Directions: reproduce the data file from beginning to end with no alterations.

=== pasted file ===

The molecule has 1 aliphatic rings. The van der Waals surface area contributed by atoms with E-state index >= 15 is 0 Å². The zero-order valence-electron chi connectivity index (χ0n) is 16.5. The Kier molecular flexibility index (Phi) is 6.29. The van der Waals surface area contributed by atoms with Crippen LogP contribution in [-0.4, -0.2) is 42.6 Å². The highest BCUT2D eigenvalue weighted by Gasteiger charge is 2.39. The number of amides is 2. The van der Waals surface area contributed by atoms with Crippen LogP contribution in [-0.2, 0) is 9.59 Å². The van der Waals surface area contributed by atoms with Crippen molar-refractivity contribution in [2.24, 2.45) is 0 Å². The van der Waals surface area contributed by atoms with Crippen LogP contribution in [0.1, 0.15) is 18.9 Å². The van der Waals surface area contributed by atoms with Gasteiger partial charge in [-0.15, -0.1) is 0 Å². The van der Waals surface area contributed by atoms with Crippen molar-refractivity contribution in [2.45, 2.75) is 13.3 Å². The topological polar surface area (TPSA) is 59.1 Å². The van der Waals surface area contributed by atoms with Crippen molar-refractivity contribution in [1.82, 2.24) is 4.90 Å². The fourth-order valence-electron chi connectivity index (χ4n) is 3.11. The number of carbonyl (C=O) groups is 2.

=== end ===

The molecule has 1 aliphatic rings. The van der Waals surface area contributed by atoms with E-state index >= 15 is 0 Å². The zero-order valence-electron chi connectivity index (χ0n) is 16.5. The Kier molecular flexibility index (Phi) is 6.29. The van der Waals surface area contributed by atoms with Crippen LogP contribution in [-0.4, -0.2) is 42.6 Å². The highest BCUT2D eigenvalue weighted by Gasteiger charge is 2.39. The number of amides is 2. The van der Waals surface area contributed by atoms with Crippen LogP contribution in [-0.2, 0) is 9.59 Å². The van der Waals surface area contributed by atoms with Crippen molar-refractivity contribution in [2.24, 2.45) is 0 Å². The van der Waals surface area contributed by atoms with Crippen LogP contribution in [0.1, 0.15) is 18.9 Å². The van der Waals surface area contributed by atoms with Gasteiger partial charge in [-0.15, -0.1) is 0 Å². The van der Waals surface area contributed by atoms with Crippen molar-refractivity contribution in [2.45, 2.75) is 13.3 Å². The topological polar surface area (TPSA) is 59.1 Å². The van der Waals surface area contributed by atoms with Crippen molar-refractivity contribution in [1.82, 2.24) is 4.90 Å². The fourth-order valence-electron chi connectivity index (χ4n) is 3.11. The number of carbonyl (C=O) groups is 2.